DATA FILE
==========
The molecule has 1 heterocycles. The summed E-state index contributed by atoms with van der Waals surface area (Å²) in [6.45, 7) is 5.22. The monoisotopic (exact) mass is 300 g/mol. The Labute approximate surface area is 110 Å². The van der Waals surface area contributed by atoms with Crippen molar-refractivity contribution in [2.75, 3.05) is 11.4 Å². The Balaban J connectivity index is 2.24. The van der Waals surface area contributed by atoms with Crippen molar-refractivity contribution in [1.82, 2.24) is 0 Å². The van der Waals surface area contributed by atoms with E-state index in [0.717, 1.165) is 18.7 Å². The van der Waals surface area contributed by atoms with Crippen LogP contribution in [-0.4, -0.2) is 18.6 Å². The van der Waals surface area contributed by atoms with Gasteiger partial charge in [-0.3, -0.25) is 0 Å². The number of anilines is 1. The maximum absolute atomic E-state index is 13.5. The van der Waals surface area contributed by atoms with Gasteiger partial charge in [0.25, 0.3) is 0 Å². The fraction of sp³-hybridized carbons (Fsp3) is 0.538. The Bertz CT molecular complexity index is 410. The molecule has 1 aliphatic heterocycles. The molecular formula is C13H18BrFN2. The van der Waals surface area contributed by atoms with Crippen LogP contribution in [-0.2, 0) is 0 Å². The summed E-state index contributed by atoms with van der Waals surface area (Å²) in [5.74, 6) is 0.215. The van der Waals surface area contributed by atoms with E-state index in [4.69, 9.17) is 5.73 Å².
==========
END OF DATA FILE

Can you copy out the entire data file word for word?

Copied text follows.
The molecule has 1 heterocycles. The summed E-state index contributed by atoms with van der Waals surface area (Å²) in [6.45, 7) is 5.22. The monoisotopic (exact) mass is 300 g/mol. The Labute approximate surface area is 110 Å². The van der Waals surface area contributed by atoms with Crippen molar-refractivity contribution in [2.75, 3.05) is 11.4 Å². The Balaban J connectivity index is 2.24. The van der Waals surface area contributed by atoms with Crippen molar-refractivity contribution in [1.82, 2.24) is 0 Å². The van der Waals surface area contributed by atoms with E-state index in [0.717, 1.165) is 18.7 Å². The van der Waals surface area contributed by atoms with Crippen LogP contribution in [-0.4, -0.2) is 18.6 Å². The van der Waals surface area contributed by atoms with Gasteiger partial charge in [-0.3, -0.25) is 0 Å². The number of anilines is 1. The maximum absolute atomic E-state index is 13.5. The van der Waals surface area contributed by atoms with Gasteiger partial charge in [0.25, 0.3) is 0 Å². The fraction of sp³-hybridized carbons (Fsp3) is 0.538. The Bertz CT molecular complexity index is 410. The molecule has 1 aliphatic heterocycles. The molecular formula is C13H18BrFN2. The van der Waals surface area contributed by atoms with Crippen LogP contribution in [-0.2, 0) is 0 Å². The summed E-state index contributed by atoms with van der Waals surface area (Å²) in [5.74, 6) is 0.215. The van der Waals surface area contributed by atoms with E-state index in [4.69, 9.17) is 5.73 Å².